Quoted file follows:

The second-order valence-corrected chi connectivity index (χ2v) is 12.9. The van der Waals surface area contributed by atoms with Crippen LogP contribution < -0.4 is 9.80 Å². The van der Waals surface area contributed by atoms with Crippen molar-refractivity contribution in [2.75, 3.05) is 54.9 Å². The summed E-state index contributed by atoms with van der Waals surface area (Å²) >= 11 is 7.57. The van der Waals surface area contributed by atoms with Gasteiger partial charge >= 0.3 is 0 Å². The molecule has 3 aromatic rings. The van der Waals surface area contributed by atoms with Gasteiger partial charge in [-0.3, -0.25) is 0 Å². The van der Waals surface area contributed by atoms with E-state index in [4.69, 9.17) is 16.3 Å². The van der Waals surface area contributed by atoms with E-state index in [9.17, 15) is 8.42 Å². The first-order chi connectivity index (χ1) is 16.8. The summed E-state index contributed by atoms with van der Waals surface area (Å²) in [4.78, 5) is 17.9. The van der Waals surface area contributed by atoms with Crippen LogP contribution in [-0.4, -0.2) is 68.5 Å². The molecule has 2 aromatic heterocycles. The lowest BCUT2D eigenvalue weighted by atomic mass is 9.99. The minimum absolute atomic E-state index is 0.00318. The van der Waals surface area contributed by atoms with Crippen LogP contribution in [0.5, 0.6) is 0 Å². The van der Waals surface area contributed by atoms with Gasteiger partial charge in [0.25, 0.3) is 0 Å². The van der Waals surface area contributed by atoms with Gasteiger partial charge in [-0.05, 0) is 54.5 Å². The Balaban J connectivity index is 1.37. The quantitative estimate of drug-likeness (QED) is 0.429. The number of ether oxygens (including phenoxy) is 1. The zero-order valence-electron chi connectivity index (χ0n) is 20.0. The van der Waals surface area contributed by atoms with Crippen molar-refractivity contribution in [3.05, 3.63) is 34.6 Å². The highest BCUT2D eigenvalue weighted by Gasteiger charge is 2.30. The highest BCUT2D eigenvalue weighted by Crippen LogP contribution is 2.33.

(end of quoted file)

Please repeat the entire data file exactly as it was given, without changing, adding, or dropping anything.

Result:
The second-order valence-corrected chi connectivity index (χ2v) is 12.9. The van der Waals surface area contributed by atoms with Crippen LogP contribution < -0.4 is 9.80 Å². The van der Waals surface area contributed by atoms with Crippen molar-refractivity contribution in [2.75, 3.05) is 54.9 Å². The summed E-state index contributed by atoms with van der Waals surface area (Å²) >= 11 is 7.57. The van der Waals surface area contributed by atoms with Gasteiger partial charge >= 0.3 is 0 Å². The molecule has 3 aromatic rings. The van der Waals surface area contributed by atoms with Gasteiger partial charge in [-0.3, -0.25) is 0 Å². The van der Waals surface area contributed by atoms with E-state index in [4.69, 9.17) is 16.3 Å². The van der Waals surface area contributed by atoms with E-state index in [9.17, 15) is 8.42 Å². The first-order chi connectivity index (χ1) is 16.8. The summed E-state index contributed by atoms with van der Waals surface area (Å²) in [4.78, 5) is 17.9. The van der Waals surface area contributed by atoms with Crippen LogP contribution in [-0.4, -0.2) is 68.5 Å². The molecule has 2 aromatic heterocycles. The lowest BCUT2D eigenvalue weighted by atomic mass is 9.99. The minimum absolute atomic E-state index is 0.00318. The van der Waals surface area contributed by atoms with Crippen LogP contribution in [0.5, 0.6) is 0 Å². The van der Waals surface area contributed by atoms with Gasteiger partial charge in [0.25, 0.3) is 0 Å². The van der Waals surface area contributed by atoms with Gasteiger partial charge in [-0.05, 0) is 54.5 Å². The Balaban J connectivity index is 1.37. The quantitative estimate of drug-likeness (QED) is 0.429. The number of ether oxygens (including phenoxy) is 1. The zero-order valence-electron chi connectivity index (χ0n) is 20.0. The van der Waals surface area contributed by atoms with Crippen molar-refractivity contribution in [3.05, 3.63) is 34.6 Å². The highest BCUT2D eigenvalue weighted by Gasteiger charge is 2.30. The highest BCUT2D eigenvalue weighted by Crippen LogP contribution is 2.33.